Yes on 1
Growing up in Aroostook County shaped my unwavering work ethic, respect for community and family, and passion for stewardship of the natural environment and creatures in it. Being from The County made me care about things in a way people “from away” don’t quite understand.
I grew up with hunters — hard workers, respectful people, pillars of the community. Many of us will be voting yes on Question 1 in November to ban unfair and cruel practices, out of line with the respect for the outdoors that county folk hold dear.
There’s nothing “natural” about feeding bears barrels of junk food, which in essence teaches them to seek human food. There’s nothing hardworking about using dogs and GPS to tree a bear, nor respectful about letting an animal suffer for hours in a trap.
As hunters and nonhunters, as “county people,” let’s admit hounding, baiting and trapping aren’t “The County Way” of doing things.
Angela M. Bell
This is in response to the Aug. 12 BDN OpEd comparing the danger of climate change to that of smoking.
Back in the fall of 2009, Sens. Joseph Lieberman, I-Connecticut; John Kerry, D-Massachusetts; and Lindsey Graham, R-South Carolina, unified across party lines to wage a valiant fight for climate change legislation in the Senate. The effort ultimately failed, but with the need to address the climate crisis even more urgent than it was four years ago, it’s time for another attempt — an attempt that must be successful.
Maybe it’s time to write a letter to Sens. Susan Collins, a Republican, and Angus King, an independent, urging them to join Sens. Ed Markey, D-Massachusetts; Sheldon Whitehouse, D-Rhode Island; Elizabeth Warren, D-Massachusetts; Jack Reed, D-Rhode Island; Bernie Sanders, I-Vermont; Patrick Leahy, D-Vermont; Richard Blumenthal, D-Connecticut; Chris Murphy, D-Connecticut; Jeanne Shaheen, D-New Hampshire; and Kelly Ayotte, R-New Hampshire, in a bipartisan, New England-driven effort to pass a climate bill that implements a gradually rising, border-adjustable fee on carbon emissions, with all collected revenues returned to the public as a dividend. This policy would help lead America, and the rest of the world, into a new era of emissions-free energy and profound prosperity.
New Englanders have the will, intelligence and duty to lead the rest of the country and world towards a clean-energy future. Let’s go there.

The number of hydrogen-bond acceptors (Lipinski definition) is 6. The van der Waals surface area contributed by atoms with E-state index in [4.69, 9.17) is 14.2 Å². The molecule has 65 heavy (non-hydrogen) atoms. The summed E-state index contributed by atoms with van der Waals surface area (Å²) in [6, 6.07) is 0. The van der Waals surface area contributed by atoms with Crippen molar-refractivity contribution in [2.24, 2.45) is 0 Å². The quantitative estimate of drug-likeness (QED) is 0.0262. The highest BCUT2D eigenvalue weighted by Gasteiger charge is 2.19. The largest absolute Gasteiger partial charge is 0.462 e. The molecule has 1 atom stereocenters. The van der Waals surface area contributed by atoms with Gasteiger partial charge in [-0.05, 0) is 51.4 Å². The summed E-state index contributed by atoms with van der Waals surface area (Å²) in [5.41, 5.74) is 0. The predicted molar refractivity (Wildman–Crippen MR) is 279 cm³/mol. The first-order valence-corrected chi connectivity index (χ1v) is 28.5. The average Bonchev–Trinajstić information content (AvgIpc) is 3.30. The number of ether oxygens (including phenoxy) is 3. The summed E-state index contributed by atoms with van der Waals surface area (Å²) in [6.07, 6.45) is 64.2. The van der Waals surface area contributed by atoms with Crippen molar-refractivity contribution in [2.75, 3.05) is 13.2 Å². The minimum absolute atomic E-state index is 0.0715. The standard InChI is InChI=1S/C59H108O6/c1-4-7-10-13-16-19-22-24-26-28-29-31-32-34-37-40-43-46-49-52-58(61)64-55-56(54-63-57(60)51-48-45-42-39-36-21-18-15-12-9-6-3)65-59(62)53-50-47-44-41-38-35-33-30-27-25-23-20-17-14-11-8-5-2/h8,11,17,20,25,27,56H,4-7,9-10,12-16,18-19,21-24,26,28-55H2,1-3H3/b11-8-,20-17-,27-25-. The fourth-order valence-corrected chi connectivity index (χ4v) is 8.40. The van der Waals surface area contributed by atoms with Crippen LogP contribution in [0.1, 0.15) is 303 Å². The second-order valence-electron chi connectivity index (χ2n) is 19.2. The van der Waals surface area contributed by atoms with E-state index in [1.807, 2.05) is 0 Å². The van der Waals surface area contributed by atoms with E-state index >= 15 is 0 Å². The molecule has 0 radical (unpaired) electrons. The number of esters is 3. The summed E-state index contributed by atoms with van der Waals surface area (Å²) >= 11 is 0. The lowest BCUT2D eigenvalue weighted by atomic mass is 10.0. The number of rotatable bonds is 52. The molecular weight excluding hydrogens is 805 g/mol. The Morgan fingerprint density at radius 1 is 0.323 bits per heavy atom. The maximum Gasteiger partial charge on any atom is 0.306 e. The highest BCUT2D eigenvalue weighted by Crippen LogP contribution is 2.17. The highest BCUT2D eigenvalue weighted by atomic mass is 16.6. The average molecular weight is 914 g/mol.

Devone R. Tucker
Gaza and beyond
I am surprised and disappointed with Chris Busby’s Aug. 8 column. He chose to vent his emotions by discrediting Israel and the Israeli Defense Force. But his views conflict with the facts on the ground.
He chose not to mention that Hamas, based in Gaza, has been firing rockets to kill innocent Israeli children, women and men for the past several years. The European Union and United Nations have been sending billions of dollars to Hamas for years.
These dollars have purchased rockets, explosives, guns and cement to shield the tunnels used for smuggling arms, rather than building apartments, hospitals and schools. He also forgot to mention the gleaming new luxury hotels in Gaza for journalists, politicians and tourists.
Israel has practiced the most discriminating bombing of any country at war in the history of the world. Citizens were warned before hand by radio and pamphlets left in the areas targeted for attacks. Drones photographed the targets to insure the inhabitants left their dwellings, counting the number of inhabitants in many cases, to avoid bombing buildings with civilians inside.
Israel cancelled shellings when civilians were thought to be inside buildings. Schools, public buildings, apartments and hospitals were used as staging and launching sites for rockets. Whereas, children were used by Hamas as human shields, and civilians were told by Hamas to stay in their homes in targeted areas. Ambulances transported Hamas to their staging areas.
What we do know is that if Hamas were to lay down their arms, Israel would agree to peace immediately. Were Israel to lay down their arms, there would be no Israel.